CATA docs

What's Minerva?

Minerva is a data query engine built upon a combination of three co-operating components: Qri- the data management tool, Drill- the distributed query engine, and IPFS- the storage backend.

System Structure

Minerva takes advantages of the flexibility of Drill’s query engine and the scalability of IPFS’s decentralized filesystem. Each user of Minerva runs a local node, and the Minerva nodes form a peer-to-peer network. A user who has a particular dataset in her local store is a provider for that dataset, and can accept queries about it from other users in the network.

How Minerva work?

Figure 2 illustrates how datasets are stored on IPFS to work with Minerva. With Qri, a dataset is first sliced into a number of chunks and each chunk becomes an object on IPFS. These pieces of data construct a hierarchical tree structure, where all leaf nodes contain the data, and the others record hashes of lower-level nodes, like directories. Each of the intermediate nodes and the root node have its own content identifier (CID), i.e. the hash of the content, and the CIDs serve as the paths to a certain part of or the whole dataset on IPFS, respectively. Users can input standard SQL statements into Drill, specifying as the table name the IPFS path of the part of data they want to query. The query string will look like the following:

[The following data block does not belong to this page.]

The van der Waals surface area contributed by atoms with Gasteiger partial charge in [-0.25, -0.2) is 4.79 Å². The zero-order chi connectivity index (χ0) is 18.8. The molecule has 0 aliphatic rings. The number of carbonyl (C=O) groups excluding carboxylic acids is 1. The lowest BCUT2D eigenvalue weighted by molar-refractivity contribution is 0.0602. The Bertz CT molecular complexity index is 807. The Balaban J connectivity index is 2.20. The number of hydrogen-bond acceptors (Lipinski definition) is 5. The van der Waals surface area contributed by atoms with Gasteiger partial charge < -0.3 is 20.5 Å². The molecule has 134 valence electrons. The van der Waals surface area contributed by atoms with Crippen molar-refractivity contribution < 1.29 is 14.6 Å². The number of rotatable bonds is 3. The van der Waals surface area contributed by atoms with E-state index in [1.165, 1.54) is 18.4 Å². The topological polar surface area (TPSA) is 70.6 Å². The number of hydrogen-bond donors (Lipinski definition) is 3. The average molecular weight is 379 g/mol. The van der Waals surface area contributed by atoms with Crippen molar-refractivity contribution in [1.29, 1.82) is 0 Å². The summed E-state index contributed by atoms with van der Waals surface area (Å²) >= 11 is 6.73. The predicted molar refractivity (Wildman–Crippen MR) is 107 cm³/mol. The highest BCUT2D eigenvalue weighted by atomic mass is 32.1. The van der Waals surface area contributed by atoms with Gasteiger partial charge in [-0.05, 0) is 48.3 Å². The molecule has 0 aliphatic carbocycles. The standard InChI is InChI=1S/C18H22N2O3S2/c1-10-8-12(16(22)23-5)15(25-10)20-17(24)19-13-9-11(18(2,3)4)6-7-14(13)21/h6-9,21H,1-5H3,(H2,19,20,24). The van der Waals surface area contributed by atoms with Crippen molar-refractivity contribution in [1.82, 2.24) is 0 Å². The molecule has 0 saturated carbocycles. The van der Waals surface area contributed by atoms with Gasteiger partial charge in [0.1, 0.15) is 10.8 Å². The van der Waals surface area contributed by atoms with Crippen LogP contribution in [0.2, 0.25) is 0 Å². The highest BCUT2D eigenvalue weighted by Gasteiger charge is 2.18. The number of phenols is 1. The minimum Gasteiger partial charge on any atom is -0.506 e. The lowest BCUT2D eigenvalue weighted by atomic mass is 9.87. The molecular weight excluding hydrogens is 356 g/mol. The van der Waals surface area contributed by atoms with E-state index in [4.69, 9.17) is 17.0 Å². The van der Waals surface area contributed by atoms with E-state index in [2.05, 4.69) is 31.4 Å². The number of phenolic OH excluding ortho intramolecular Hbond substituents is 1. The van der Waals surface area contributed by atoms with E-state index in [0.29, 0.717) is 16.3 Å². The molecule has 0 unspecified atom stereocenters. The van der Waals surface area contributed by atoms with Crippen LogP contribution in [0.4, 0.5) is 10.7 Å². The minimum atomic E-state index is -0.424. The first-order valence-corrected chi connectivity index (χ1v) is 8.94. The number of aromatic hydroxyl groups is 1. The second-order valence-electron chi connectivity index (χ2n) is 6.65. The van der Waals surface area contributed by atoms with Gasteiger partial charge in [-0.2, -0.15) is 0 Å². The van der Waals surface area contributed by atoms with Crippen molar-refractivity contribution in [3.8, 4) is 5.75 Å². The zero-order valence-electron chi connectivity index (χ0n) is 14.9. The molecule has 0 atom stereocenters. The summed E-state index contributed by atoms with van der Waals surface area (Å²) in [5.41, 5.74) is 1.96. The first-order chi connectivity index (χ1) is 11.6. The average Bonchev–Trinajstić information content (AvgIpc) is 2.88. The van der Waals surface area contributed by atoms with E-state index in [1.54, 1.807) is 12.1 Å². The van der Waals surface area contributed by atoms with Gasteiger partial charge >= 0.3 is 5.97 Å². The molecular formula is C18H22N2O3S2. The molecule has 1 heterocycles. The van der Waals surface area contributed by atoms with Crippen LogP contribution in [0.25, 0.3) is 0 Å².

SELECT ˋidˋ, ˋnameˋ FROM ipfs.ˋ/ipfs/QmRhDW...3SVi/employees.jsonˋ LIMIT 100
After parsing the SQL, Drill builds a distributed execution plan that will be sent to and executed on other nodes of Minerva who are serving the same dataset in the network.
Both decentralized read and write operations are enabled. Furthermore, Drill supports custom SQL functions, which are loaded from .jar files at runtime. Users can implement their conversion rules and analysis algorithms in the form of custom functions for a dataset, and distribute them with the dataset. Future users can benefit instantly by loading the custom functions from IPFS, in the same way as they specify a dataset stored on IPFS.


We have conducted preliminary performance evaluation on a prototype system in a 6-node cluster, each node running an instance of Minerva and IPFS working in private network mode. All statistics are averaged across 10 runs
Figure 3a shows how parallelization width affects query performance. The chunk size is fixed at 1MB. For both datasets, the plan time sees a slight increase when the queries are executed on more nodes parallely, while the execution time first decreases then increases. It makes sense that the planner would need more time to gather enough information about more providers capable of handling queries. The case for execution time can be explained as a mixed effect of two factors: when the queries are less distributed, the overall execution time mainly depends on the slowest node; when they are executed on more nodes, the overhead, e.g. increased network communication costs that build up system load, becomes prominent.
We compare the impact of different chunk sizes on the performance in Figure 3b. The max parallelization width is set to 3 in this experiment. The chunk size has a significant impact largely on the plan time, which is the time spent on finding which node is the most suitable to execute a specific fragment of the query. This is because the smaller the chunks are, the more of them a dataset must be divided into, therefore there are more units of data that the scheduler will have to consider.